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Monday, 15 October, 2001, 00:00 GMT 01:00 UK
Living with cancer
Nikki Murray, left, and her husband Craig
Nikki Murray, left, and her husband Craig
Half a million people in Britain today are living with cancer.

Survival rates have increased for almost every type of cancer since the 1970s.

However, Nikki Murray, 30, and John Elleston, 63 have both seen their cancer come back.

On Monday, a BBC documentary will tell their stories.


Nikki Murray was diagnosed with breast cancer in 1998, and it has now spread to her bones and her liver.

But she is determined not to let it beat her.

"I refuse to live my life through cancer, and I'm not about to live my life as if it's about to end."

About to finish her fourth course of chemotherapy, she says she is determined to enjoy whatever time she has left.

"If I've only got a few years to live, then I want those years to be brilliant."

Jim Elleston (left) who donated stem cells to treat twin John's leukaemia
Jim Elleston (left) who donated stem cells to treat twin John's leukaemia
John Elleston had leukaemia a year ago.

It has now returned, and his only hope is a stem cell transplant from his twin brother Jim.

Normally he would be considered too old for the procedure, but doctors have given the go-ahead because Jim's blood type is a perfect match.

If the transplant fails, there are no other cures for John's cancer.

"Although I was one of the unfortunate people to get leukaemia, I felt I was strong enough to fight it, and if this second round comes round and is tougher than the first, well life's better than snuffing it." he said.

Both Nikki and John are featured in the BBC1 documentary series Living With Cancer, and were treated at University College London Hospital (UCLH).

Battles

Nikki still works for the intensive care unit at UCLH, where she was once a nurse.

Her consultant Rob Stein praised her resilient attitude. "She's one of the most outgoing patients I've ever looked after, and someone who wants to know, and is not afraid to confront the realities of what she's facing."

Nikki says that throughout every kind of treatment she has had, she tries to minimise the disruption it could cause to her life - even continuing to work as much as possible.

She even found time to go to Las Vegas with Craig, her boyfriend of 14 years to be married by "Elvis" and have the trip of a lifetime.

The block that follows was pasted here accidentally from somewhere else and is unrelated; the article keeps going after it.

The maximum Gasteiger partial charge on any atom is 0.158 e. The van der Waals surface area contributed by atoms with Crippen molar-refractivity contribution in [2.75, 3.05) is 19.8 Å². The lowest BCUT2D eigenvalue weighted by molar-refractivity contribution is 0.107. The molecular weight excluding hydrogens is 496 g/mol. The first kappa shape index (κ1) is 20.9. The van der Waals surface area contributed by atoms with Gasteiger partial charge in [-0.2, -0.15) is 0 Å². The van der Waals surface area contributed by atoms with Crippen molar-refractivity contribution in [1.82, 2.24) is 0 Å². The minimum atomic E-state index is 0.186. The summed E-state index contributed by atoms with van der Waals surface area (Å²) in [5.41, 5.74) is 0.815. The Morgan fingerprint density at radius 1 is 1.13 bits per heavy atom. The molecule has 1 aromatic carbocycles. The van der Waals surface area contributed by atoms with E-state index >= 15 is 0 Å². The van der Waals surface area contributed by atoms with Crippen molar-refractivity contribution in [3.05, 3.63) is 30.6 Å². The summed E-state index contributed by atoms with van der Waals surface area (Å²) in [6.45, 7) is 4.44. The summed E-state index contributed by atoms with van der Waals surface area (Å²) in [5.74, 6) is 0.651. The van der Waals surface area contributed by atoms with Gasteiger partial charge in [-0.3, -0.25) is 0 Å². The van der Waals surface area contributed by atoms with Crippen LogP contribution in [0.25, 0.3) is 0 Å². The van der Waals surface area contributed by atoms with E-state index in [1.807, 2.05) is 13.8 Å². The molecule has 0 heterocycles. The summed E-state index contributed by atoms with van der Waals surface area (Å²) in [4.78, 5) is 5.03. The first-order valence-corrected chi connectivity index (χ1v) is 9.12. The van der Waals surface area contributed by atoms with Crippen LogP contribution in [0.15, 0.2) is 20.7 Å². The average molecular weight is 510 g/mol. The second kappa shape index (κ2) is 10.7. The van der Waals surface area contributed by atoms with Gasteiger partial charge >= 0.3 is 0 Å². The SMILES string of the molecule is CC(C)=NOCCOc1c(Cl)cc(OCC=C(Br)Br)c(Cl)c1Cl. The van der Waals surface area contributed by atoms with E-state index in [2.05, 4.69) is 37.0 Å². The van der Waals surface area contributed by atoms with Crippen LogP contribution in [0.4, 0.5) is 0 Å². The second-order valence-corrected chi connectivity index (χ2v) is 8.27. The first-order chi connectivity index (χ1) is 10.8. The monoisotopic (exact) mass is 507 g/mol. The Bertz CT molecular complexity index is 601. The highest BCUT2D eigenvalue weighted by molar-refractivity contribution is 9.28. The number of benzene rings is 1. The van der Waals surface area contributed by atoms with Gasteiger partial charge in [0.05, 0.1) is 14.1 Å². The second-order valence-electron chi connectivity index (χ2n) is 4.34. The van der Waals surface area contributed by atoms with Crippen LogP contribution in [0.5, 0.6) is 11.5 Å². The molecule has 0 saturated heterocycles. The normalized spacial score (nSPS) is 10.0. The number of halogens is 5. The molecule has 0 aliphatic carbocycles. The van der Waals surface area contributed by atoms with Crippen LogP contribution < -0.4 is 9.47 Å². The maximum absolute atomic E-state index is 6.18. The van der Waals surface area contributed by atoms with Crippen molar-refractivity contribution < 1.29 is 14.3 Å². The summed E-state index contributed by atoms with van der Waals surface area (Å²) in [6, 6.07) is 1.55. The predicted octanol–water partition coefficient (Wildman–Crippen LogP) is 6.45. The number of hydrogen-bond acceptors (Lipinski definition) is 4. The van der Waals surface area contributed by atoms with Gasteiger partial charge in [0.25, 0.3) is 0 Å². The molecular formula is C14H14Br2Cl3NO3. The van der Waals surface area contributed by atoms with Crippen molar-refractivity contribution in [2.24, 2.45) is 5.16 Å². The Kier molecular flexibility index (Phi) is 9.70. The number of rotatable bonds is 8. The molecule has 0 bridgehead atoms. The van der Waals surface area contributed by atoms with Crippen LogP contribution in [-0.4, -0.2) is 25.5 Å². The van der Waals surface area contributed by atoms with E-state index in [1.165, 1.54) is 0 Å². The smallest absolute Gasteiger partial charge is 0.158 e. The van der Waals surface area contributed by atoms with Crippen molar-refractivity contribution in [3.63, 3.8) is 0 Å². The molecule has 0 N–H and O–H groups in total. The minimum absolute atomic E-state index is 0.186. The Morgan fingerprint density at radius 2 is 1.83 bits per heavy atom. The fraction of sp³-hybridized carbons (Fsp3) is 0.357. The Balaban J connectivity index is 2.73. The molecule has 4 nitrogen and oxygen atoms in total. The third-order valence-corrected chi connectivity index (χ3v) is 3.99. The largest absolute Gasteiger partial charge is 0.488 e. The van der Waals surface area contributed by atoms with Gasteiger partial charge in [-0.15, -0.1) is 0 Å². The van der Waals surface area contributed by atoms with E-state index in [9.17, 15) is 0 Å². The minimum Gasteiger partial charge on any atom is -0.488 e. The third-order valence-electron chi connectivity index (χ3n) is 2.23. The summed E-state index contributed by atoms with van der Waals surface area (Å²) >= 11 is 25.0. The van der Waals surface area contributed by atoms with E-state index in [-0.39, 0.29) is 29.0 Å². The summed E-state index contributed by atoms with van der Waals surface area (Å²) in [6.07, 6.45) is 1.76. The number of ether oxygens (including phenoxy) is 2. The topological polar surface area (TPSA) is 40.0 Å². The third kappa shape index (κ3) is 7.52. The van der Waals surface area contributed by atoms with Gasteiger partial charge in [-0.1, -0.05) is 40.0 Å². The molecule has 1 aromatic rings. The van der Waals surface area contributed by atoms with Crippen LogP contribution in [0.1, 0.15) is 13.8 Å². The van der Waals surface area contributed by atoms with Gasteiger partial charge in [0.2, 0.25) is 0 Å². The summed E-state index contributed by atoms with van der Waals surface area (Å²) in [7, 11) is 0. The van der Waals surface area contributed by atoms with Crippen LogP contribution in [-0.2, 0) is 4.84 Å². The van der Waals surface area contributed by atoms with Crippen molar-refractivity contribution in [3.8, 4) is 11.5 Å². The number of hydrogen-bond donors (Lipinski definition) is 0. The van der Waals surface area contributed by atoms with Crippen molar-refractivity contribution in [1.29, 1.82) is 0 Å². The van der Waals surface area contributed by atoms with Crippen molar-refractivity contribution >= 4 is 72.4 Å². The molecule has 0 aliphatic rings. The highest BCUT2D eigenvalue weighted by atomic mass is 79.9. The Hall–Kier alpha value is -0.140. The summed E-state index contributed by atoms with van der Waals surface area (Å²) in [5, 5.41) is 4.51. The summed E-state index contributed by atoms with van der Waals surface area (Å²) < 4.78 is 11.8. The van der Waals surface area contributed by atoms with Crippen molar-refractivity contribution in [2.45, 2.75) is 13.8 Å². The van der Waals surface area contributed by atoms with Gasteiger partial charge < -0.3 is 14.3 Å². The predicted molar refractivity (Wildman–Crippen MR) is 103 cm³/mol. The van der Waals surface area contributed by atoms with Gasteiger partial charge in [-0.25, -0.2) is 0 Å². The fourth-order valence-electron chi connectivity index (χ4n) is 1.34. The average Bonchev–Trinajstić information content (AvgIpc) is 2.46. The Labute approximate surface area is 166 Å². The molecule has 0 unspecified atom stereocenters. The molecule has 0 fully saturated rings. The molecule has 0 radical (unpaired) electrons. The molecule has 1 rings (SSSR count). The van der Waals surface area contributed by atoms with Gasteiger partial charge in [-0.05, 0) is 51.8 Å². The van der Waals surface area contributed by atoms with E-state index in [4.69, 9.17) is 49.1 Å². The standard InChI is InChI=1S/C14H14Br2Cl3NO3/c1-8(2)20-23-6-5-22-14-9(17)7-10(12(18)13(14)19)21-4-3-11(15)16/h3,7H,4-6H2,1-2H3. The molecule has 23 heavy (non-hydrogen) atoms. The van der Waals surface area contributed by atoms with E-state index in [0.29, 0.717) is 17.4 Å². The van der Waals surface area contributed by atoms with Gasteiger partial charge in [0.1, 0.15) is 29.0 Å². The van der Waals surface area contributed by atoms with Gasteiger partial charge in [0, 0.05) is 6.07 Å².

Nikki and Craig at their Las Vegas wedding
Nikki and Craig at their Las Vegas wedding

At the end of her latest chemotherapy course, doctors told her the treatment had been successful in treating the cancer in her liver.

She adds: "What's important is not the cancer, it's living a good life.

"There's no point in being depressed. If I'm depressed for the next two years, and everyone else is depressed - what's the point in that."

Transplant

John, a butcher from Potters Bar, north London received chemotherapy and radiotherapy to prepare him for the stem transplant transfusion.

The treatment is to get rid of all the leukaemia cells in his body. It destroys his immune system so it can be replaced by Jim's stem cells.


I refuse to live my life through cancer, and I'm not about to live my life as if it's about to end

Nikki Murray
Stem cells are master cells that have the ability to develop into any of the body's tissue types, such as blood, liver, muscle and other cells.

Jim received drugs to produce extra stem cells, which were extracted from his blood ready for transplant.

Because John's own immune system was destroyed, he was very vulnerable to infection.

For weeks after the transplant, John was extremely ill, and both he and his family were worried he was going to die.

But he pulled through, and a year after the procedure, his leukaemia is still in remission.

The first episode of the documentary series Living With Cancer 'Second Time Around', will be shown on BBC1 on Monday October 15 at 22.35BST.

A companion book to the series, also called 'Living With Cancer' is also being published by Bloomsbury.

Viewers can also contact a helpline offering advice about living with cancer on 08000 688456.

See also:

23 Aug 01 | Health
Cancer patients 'choose chemo'
04 Aug 00 | Health
Clues to massive leukaemia rise
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